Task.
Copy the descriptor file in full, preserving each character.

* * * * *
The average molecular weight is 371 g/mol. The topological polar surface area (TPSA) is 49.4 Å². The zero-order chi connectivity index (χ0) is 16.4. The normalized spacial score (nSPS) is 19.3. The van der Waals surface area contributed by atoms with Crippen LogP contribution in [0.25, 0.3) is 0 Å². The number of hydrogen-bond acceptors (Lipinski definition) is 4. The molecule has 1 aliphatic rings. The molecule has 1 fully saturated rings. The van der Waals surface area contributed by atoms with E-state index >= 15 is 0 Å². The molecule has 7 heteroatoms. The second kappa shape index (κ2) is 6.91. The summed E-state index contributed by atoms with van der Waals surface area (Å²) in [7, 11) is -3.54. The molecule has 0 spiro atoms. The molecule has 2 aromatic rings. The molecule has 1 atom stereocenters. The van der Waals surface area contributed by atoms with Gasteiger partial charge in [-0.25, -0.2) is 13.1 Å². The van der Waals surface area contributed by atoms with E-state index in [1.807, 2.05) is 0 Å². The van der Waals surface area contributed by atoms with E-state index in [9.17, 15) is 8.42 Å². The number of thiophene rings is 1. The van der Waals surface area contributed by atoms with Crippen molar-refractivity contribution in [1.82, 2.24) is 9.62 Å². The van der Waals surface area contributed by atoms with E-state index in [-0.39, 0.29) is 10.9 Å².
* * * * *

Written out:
The average molecular weight is 371 g/mol. The topological polar surface area (TPSA) is 49.4 Å². The zero-order chi connectivity index (χ0) is 16.4. The normalized spacial score (nSPS) is 19.3. The van der Waals surface area contributed by atoms with Crippen LogP contribution in [0.25, 0.3) is 0 Å². The number of hydrogen-bond acceptors (Lipinski definition) is 4. The molecule has 1 aliphatic rings. The molecule has 1 fully saturated rings. The van der Waals surface area contributed by atoms with E-state index >= 15 is 0 Å². The molecule has 7 heteroatoms. The second kappa shape index (κ2) is 6.91. The summed E-state index contributed by atoms with van der Waals surface area (Å²) in [7, 11) is -3.54. The molecule has 0 spiro atoms. The molecule has 2 aromatic rings. The molecule has 1 atom stereocenters. The van der Waals surface area contributed by atoms with Gasteiger partial charge in [-0.25, -0.2) is 13.1 Å². The van der Waals surface area contributed by atoms with E-state index in [1.807, 2.05) is 0 Å². The van der Waals surface area contributed by atoms with E-state index in [9.17, 15) is 8.42 Å². The number of thiophene rings is 1. The van der Waals surface area contributed by atoms with Crippen molar-refractivity contribution in [1.82, 2.24) is 9.62 Å². The van der Waals surface area contributed by atoms with E-state index in [-0.39, 0.29) is 10.9 Å².